When life starts to feel like an illusion, with props you’ve put up inside a child’s shoebox house made out of paper trees and cotton ball stars. They will drag you out of it one day and you’ll see it this way, for real.
I started getting cold, that’s when it started. I used to take all cold showers when I was training to climb mountains: if you climb mountains you start to think this way, that you can control your tolerance to the cold, and somehow this makes sense. Like breaking in a new pair of hiking boots by walking all over the city in them with no socks, to toughen my feet.
I treated my body like a dog and I was an unkind master. I forced myself to do things in Yoga you can’t really force, I bent myself out of shape like a wire clothes hanger. Then one day, I lost my nerve. The parallel from climbing applies to life, the way we do things, why we climb.
When I climbed my first mountain, I couldn’t imagine failing, it wasn’t in the plan. It’s the only thing that got me to the top, my will. When you start looking down, start thinking about falling, that’s when it starts.
I died with Styx in my head, Come sail away with me, the exuberance in the reprise and the ancient wailing almost Wagnerian in scale, climbing higher through the clouds and the synthesizers, the 1970s.
Now, the sound of a windstorm outside, hoping the power doesn’t go out, the dog smacking her lips, sighing, Middle-aged.
I started losing weight, but it was like my body was caving in on itself, collapsing. And I played The Sugarcubes for my daughter not because I like Björk but so she can hear the power of her, all the beauty and imagination in her voice, all she could be, too.
And the dog sleeps sideways, might as well be dead she looks so serene. She stretches out and settles in, and the timer on the lamp downstairs clicks off. It’s dark most hours of the day. And I must write to remember, as I scribble in the dark. I must write to live while I can I will, this way of stretching out when we feel like we’re collapsing. To make ourselves feel more real by opening the lid on our shoebox house and inviting others to look inside.
This post dedicated to Michelle Green and her blog contest on midlife crisis…check it out, you might win a kick-ass mug and a postcard from Minneapolis.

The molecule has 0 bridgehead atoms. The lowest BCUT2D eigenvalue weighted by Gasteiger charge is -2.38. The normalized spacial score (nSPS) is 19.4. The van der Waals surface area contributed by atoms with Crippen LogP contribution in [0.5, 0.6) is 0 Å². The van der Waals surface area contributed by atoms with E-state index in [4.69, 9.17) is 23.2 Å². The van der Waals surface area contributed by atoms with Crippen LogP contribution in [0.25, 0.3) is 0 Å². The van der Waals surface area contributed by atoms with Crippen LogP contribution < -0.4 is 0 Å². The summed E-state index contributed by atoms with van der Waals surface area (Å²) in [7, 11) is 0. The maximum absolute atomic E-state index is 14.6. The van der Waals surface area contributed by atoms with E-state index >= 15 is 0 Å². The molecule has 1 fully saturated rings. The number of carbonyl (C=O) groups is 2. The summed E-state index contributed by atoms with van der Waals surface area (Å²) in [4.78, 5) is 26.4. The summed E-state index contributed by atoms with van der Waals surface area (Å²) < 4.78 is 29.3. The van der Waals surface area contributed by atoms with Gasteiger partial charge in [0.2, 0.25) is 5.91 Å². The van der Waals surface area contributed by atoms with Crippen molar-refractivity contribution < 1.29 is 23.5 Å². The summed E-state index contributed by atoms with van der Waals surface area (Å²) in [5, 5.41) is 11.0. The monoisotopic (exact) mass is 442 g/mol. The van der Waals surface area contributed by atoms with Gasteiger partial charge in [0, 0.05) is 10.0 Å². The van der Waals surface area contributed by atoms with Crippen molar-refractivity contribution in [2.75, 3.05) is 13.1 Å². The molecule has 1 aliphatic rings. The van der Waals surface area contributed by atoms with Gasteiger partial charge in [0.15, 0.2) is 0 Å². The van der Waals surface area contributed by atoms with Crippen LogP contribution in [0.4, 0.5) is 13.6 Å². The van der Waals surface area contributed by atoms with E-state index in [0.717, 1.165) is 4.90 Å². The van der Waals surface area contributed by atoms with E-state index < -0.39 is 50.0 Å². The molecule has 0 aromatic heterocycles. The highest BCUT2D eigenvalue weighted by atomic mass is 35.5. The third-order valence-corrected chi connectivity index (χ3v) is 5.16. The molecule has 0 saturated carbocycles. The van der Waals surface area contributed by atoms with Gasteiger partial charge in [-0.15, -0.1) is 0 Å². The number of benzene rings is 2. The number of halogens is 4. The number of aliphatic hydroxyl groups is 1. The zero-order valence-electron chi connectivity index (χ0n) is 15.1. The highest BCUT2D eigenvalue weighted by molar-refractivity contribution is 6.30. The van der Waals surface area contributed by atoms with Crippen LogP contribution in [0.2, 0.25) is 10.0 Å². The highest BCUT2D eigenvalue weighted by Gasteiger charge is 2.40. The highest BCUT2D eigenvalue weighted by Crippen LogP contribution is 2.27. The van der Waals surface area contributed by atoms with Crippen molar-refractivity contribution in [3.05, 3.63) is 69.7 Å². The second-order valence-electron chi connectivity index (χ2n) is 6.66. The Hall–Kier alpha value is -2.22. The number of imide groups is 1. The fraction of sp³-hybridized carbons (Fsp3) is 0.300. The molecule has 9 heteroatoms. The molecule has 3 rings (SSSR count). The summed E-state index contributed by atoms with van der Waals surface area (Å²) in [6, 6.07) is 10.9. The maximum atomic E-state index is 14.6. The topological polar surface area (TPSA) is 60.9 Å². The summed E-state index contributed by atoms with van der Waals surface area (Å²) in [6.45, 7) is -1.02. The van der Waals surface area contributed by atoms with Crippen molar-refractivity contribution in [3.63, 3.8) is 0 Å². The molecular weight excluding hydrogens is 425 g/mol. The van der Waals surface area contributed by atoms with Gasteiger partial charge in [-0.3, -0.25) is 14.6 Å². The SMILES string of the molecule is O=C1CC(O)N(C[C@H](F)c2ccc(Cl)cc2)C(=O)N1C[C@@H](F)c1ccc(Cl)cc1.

Reblogged this on an4m1988's Blog.
It was Bjork’s birthday yesterday, November 21.
Well we have to play that song for her then, dont we? Funny!
Friday night, I was flipping through channels, and came across one of the later, mid-eighties Friday the 13ths. I watched for a minute or two, but when Jason pulled the knife out, just when it cuts quickly to the teenager’s throat, I squeezed my eyes shut right at the money shot. I couldn’t do it. That’s never happened before. What the hell…? Guess I looked down.
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I don’t have the stomach for it either. That started a while ago, for me. I’m glad it did, in fact. It happened with the film Copy Cat, and a scene that violated my trust. You can’t trust these people who make films like that. No imagination. Thank you for mentioning me in Twitter. I haven’t taken the time yet to really understand what that means, but I take it as a nice gesture, so thank you. And what have you got planned for your birthday tonight, tomorrow? More killing with those sinister sunglasses and that switchblade?
Ha! Playing at killing is more fun than watching it.
In-laws over tonight, presents and pie. Tomorrow, hoping that no one knows it’s my birthday or that everyone does.
Twitter as a gesture. That actually sounds about right.
Chances are some will notice, not all or none, but some.
In all matters that draw attention to myself, I am conflicted. Ego vs self-consciousness, maybe. Sad old man…
Harry Chapin is the answer. He died sad but not old.
So yesterday I was thinking “taxi driver” and then, “Isn’t there a song about a taxi driver?” But all I could think of was “Mr. Cab Driver.” No, that’s not it. Today: Harry Chapin! Funny. Also, Harry Chapin makes me think of my first serious girlfriend, so I’m back to being old again.
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